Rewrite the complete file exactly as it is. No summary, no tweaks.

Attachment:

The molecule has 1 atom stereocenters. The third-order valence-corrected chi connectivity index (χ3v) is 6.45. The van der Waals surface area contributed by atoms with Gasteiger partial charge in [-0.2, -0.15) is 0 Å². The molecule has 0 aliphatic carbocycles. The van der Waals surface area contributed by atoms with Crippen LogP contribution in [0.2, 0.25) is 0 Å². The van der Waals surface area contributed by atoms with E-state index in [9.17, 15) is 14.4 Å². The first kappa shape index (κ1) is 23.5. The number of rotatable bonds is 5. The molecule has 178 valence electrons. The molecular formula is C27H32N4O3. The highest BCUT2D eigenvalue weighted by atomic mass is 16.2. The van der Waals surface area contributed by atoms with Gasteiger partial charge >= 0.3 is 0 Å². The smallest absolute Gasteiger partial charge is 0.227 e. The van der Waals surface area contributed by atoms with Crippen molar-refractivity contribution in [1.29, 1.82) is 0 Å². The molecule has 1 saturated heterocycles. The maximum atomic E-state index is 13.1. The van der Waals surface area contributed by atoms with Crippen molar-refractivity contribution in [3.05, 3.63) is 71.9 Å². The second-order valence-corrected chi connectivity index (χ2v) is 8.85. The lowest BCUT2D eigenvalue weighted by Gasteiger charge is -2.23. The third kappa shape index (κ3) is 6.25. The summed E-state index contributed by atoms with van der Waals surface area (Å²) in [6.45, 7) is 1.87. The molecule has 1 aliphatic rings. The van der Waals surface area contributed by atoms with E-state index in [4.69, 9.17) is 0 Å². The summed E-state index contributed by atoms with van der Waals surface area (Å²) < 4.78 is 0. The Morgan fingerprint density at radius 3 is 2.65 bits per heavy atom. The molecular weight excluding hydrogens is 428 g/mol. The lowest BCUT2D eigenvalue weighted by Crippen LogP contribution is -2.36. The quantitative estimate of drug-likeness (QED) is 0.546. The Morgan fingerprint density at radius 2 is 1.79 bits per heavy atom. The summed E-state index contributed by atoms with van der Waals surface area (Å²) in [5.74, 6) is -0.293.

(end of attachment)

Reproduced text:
The molecule has 1 atom stereocenters. The third-order valence-corrected chi connectivity index (χ3v) is 6.45. The van der Waals surface area contributed by atoms with Gasteiger partial charge in [-0.2, -0.15) is 0 Å². The molecule has 0 aliphatic carbocycles. The van der Waals surface area contributed by atoms with Crippen LogP contribution in [0.2, 0.25) is 0 Å². The van der Waals surface area contributed by atoms with E-state index in [9.17, 15) is 14.4 Å². The first kappa shape index (κ1) is 23.5. The number of rotatable bonds is 5. The molecule has 178 valence electrons. The molecular formula is C27H32N4O3. The highest BCUT2D eigenvalue weighted by atomic mass is 16.2. The van der Waals surface area contributed by atoms with Gasteiger partial charge >= 0.3 is 0 Å². The smallest absolute Gasteiger partial charge is 0.227 e. The van der Waals surface area contributed by atoms with Crippen molar-refractivity contribution in [1.29, 1.82) is 0 Å². The molecule has 1 saturated heterocycles. The maximum atomic E-state index is 13.1. The van der Waals surface area contributed by atoms with Crippen molar-refractivity contribution in [3.05, 3.63) is 71.9 Å². The second-order valence-corrected chi connectivity index (χ2v) is 8.85. The lowest BCUT2D eigenvalue weighted by Gasteiger charge is -2.23. The third kappa shape index (κ3) is 6.25. The summed E-state index contributed by atoms with van der Waals surface area (Å²) in [6.45, 7) is 1.87. The molecule has 1 aliphatic rings. The van der Waals surface area contributed by atoms with E-state index in [4.69, 9.17) is 0 Å². The summed E-state index contributed by atoms with van der Waals surface area (Å²) < 4.78 is 0. The Morgan fingerprint density at radius 3 is 2.65 bits per heavy atom. The molecular weight excluding hydrogens is 428 g/mol. The lowest BCUT2D eigenvalue weighted by Crippen LogP contribution is -2.36. The quantitative estimate of drug-likeness (QED) is 0.546. The Morgan fingerprint density at radius 2 is 1.79 bits per heavy atom. The summed E-state index contributed by atoms with van der Waals surface area (Å²) in [5.74, 6) is -0.293.